At times, simple solutions seem to arise from a lack of patient dialogue within the community of faith. It isn’t simply a question of talking with friends who will affirm your perspectives either…it’s about subjecting yourself and your ideas to the scrutiny of women and men willing to critique a perspective and make it stronger. Our lack of patient dialogue often results in solutions that are less-than reflective of God’s wisdom on a particular matter. Rather than reserve judgment on a matter, we let the crisis and innuendo drive us to the streets with our torches and pitchforks looking for the monster or monsters responsible for our current situation.

So, how might we, as a community of faith, lessen the impact of “terrible simplifiers”? I’ll offer four suggestions:

  1. Don’t Be Anxious…or Detached- As Christians we are to participate in God’s mission (the missio Dei) and to embody Christ in the world. We don’t set our own agendas, but seek to submit our desires and passions to the agenda of God serving him without reserve or regret. While we shouldn’t minimize the challenges we face, we shouldn’t “maximize” them either. It seems to me that the best way to avoid falling prey to terribly simple ideas is to refuse to contribute to the “ire and frustration” of the Christian community in the first place. We can’t detach ourselves from the world’s (or the church’s) problems, but we can engage those problems as a “non-anxious presence” (to borrow a term from Friedman’s Failure of Nerve). Being anxious, raising the alarm bell, and getting “worked up” as a community of faith doesn’t seem to offer an accurate testimony of the God we proclaim. We have been given the gifts of patience, time, prayer, and peace (that surpasses understanding)…we should not discard them.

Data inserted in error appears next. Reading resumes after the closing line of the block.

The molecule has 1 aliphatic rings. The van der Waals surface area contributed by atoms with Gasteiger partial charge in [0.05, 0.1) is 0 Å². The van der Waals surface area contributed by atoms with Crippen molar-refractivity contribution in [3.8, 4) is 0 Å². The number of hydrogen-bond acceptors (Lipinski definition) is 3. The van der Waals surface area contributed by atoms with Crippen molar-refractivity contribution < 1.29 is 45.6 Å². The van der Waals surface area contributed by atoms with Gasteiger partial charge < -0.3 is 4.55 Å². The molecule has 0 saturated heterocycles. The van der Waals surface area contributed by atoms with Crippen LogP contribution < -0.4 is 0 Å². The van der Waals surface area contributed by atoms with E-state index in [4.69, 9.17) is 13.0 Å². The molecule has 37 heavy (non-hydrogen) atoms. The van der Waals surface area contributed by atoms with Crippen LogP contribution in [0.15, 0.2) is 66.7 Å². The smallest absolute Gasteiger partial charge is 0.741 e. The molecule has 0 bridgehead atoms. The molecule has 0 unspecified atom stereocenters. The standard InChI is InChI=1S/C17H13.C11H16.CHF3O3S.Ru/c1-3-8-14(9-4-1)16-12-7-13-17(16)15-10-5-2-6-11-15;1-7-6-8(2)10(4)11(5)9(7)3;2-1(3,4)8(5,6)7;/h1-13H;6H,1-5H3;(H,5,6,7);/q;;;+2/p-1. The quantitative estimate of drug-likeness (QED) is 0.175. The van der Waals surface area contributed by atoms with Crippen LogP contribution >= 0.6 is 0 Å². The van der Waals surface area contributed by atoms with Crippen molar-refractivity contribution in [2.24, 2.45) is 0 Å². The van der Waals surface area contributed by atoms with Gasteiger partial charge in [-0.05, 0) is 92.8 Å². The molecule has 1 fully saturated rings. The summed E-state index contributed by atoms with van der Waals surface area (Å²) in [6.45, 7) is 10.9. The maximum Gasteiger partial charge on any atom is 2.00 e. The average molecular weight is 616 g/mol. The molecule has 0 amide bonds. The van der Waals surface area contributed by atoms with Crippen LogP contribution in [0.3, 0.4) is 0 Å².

2. Learn to Get Comfortable with Complexity- As Daniel Kahneman’s work (Thinking, Fast and Slow) demonstrates, the human mind likes coherence. When we are confronted with a problem, we are more likely to set aside those aspects of the problem that create contradictions or threaten to create complexity. The end result of this tendency is for us to buy into arguments that fit neatly into our conceptual world regardless of the quality of the data that supports such arguments. We have to learn to live with complexity. That doesn’t mean becoming a cynic or skeptic, but it will likely require the we become more honest thinkers and communicators.